- Lucy Robinson
- Arts and Humanities, Film and Music Production
- Material Type:
- Adult Education
- Creative Commons Attribution-NonCommercial-ShareAlike 4.0
Documenting Queer Stories
Daisy also gave an interview for Dazed Magazine where she talks through the process of making the film
Daisy was also interviewed for The Cinematologists podcast
Queerama and Documenting Queer Stories
This is the third open educational resource inspired by the Daisy Asquith's film Queerama (2017). Queerama marks the 50th anniversary of the Sexual Offenses Act, which partially decriminalized private homosexual acts in England and Wales. The documentary was created from footage from the BFI National Archive and captures the relationships, desires, fears and expressions of gay men and women. You can follow the three learning blocks in order or pick and choose. This OER produced under a CC-BY license.
This is designed to help users apply knowledge from the first and second resource through their engagement with Queerama and to invite them to think about the ways in which documentaries construct narratives.
You might find these reviews of the DVD release useful
Who made it, how and why?
How do the film makers use music?
How do they use archive footage?
How does Queerama engage with academic research and methods?
This step can help us think about how viewers imagine author/directorial motivation and how film makers talk about their own projects.
The first part of the task is designed to encourage users to think about how historical change is representated in documentary and to see documentary making as another form of story telling
The second task is designed to encourage users to think about the different ways that those stories might be told,
In this part of the task we will think about how social and legal change has been explained by historians. Is the history of queer Britain a slow evolution? is it marked by sudden change and ruptures? who is seen as the driving force for change? is it governments and politicians, media and culture or people themselves.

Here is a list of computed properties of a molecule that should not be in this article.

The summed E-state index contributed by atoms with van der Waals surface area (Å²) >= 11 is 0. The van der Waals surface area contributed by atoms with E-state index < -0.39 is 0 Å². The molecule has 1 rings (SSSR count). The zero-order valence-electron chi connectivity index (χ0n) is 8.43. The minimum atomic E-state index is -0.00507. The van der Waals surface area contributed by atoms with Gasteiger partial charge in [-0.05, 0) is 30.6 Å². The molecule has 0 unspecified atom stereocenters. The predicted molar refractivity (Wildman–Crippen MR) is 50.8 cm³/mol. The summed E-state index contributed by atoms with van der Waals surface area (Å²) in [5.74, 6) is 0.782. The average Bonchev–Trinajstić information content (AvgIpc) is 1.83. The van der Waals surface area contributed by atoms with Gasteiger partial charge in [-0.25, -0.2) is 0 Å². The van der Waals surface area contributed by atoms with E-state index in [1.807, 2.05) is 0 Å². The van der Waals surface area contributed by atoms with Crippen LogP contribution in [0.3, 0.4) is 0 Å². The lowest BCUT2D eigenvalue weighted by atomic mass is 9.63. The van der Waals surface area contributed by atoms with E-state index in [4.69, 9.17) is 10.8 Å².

You might find it useful to listen to the lecture on the Gay Sixties and the implications of the different ways that the subject have been explained. (apologies for the current very poor sound quality - you will need to turn up the sound after the initial footage)
•How does Queerama relate popular culture to social or legal change?
This step is designed to explore the signficance of invididual archival footage in combination with each other and to think about how moments or images combine to produce bigger narratives (or stories)
•Select a short clip 1-2 minutes from Queerama. Or look at the BFI's introduction to its series marking the anniversary of the Sexual Offences Act, Gross Indecency.
Here is the list of all of the films used in Queerama. How many of them do you recognise?
Can you identify the different archival footage used? How else could it have been edited to tell a different story. If you had free reign (not permissions or rights involved) what footage would you include to tell your own story?
•The BBC collection of footage relating to Gay History might inspire you
Building a Queer Canon
This is designed to encourage the user to build on their understanding of the relationship between individual and collective stories to think about individual and collective representations. It might also be interesting to think about whether there can be such a thing as a 'queer canon'.
Compare some collections of queer history documentaries.
•How do they fit together? Which films or types of evidence are privileged and why? Do some stories get told more than others? How could we build a queer cannon (and are there any issues with this)?
How could you edit clips of these different collections together to build your own story? You could even draw out storyboard of which parts of which films you might use.